The idea of serving the devil is something that does not appeal to most people. Few people actually set out to serve Satan, but Satan knows this as well. If you look at Satan in Scripture, and if you listen to the church of Satan today, the message is not “serve the devil.” Rather the message is, and has always been, “serve yourself.” Serving ourselves is something that appeals to us. After all, it was pride that brought sin into this world, and it is pride that puts us on a direct collision course with God. The Bible tells us, “God opposes the proud” (James 4:6).
In the Garden of Eden Satan did not say “Follow me!” to Adam and Eve. He simply offered them personal gain, a chance to be like God, and they jumped at it. The Bible tells us their sin brought a curse on all creation. The Apostle Paul writes “…through the disobedience of the one man the many were made sinners” (Romans 5:19).
Simply put, we are born rebels. It’s in our genes to desire to be like God, to live as if there is no God. We are born in the grasp of Satan, imprisoned by our pride, lost in our sin and destined for hell. So, what hope do we have?
Jesus, after his baptism by John in the Jordan River, was led by the Holy Spirit into the desert. There he was tempted by Satan, in order that he might pass the test Adam and Eve had failed. After he cast Satan away, Jesus began his public ministry preaching a message of repentance.
When Jesus heard that John had been put in prison, he withdrew to Galilee. Leaving Nazareth, he went and lived in Capernaum, which was by the lake in the area of Zebulun and Naphtali—to fulfill what was said through the prophet Isaiah:
“Land of Zebulun and land of Naphtali, the Way of the Sea, beyond the Jordan, Galilee of the Gentiles—the people living in darkness have seen a great light; on those living in the land of the shadow of death a light has dawned.”
From that time on Jesus began to preach, “Repent, for the kingdom of heaven has come near.”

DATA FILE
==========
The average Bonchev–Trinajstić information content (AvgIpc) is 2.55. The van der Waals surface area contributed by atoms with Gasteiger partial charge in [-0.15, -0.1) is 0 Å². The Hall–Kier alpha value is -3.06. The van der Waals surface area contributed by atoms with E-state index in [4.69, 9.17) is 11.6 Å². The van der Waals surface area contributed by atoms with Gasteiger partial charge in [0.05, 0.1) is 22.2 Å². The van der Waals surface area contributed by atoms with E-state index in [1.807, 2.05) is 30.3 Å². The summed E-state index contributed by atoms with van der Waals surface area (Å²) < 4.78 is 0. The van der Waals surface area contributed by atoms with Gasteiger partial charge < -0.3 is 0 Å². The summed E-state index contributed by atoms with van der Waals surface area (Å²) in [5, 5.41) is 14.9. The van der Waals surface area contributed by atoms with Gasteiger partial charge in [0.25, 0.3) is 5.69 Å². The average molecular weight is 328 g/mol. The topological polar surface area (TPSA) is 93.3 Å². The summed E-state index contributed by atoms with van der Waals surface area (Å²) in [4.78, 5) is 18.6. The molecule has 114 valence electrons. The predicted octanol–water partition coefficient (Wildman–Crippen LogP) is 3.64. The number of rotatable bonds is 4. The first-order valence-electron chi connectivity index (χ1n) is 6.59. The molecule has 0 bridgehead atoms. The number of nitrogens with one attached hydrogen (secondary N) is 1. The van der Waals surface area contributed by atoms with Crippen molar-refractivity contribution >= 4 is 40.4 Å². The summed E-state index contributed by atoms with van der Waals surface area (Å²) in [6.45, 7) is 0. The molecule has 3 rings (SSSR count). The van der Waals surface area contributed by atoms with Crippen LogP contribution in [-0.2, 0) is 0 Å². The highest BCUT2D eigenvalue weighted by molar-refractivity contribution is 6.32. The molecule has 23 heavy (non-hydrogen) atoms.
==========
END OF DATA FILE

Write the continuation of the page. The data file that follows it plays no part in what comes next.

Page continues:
Repentance is something we talk about, but the word is often misunderstood. The Greek word used in Matthew’s Gospel is far richer than just feeling remorse or regret for what we’ve done. It literally means to think differently, to come to a new mind. Jesus is not just asking us to regret our sin; he is also challenging us to see things differently—to see things from God’s perspective.
I think God opposes the proud because the proud are the least likely to admit that they are wrong. The proud will hang on as long as they can to the illusion that they are like God. It reminds me of an old western where the outlaws are surrounded with no chance of escape. Think, Butch Cassidy and the Sundance Kid.
Legend has it they were hiding out in South America when they robbed the courier of a silver mine. They took refuge at a boarding house along the way and soon found themselves surrounded by members of the Bolivian Army. A gunfight ensued. Reality is often less exciting than fiction. In reality, Butch Cassidy and the Sundance Kid were both wounded in the gunfight and are thought to have committed suicide to avoid capture. But Hollywood’s version is much more exciting. In the movie, the outlaws realize they are surrounded, load their pistols, burst out the front door side by side with their guns blazing, and they are shot down in a moment of glory.
That’s an option for the proud. You can do that! You can refuse the free gift of salvation and you can burst into eternity with your guns blazing, believing you are like God. The original rebel, Satan, will be right by your side, and your fate will be the same as his.
Or you can humbly surrender, and receive the salvation won for you by Jesus Christ at the cross. Surrender is terrifying for the proud, for the rebel, because surrender means you will stand before the judge. But I can promise you this: Jesus Christ, the one who came to serve and not to be served, will be standing by your side. Jesus said, “Whoever acknowledges me before others, I will also acknowledge before my Father in heaven” (Matthew 10:32). Simply put, repent, believe, and by the power of Christ you will be saved.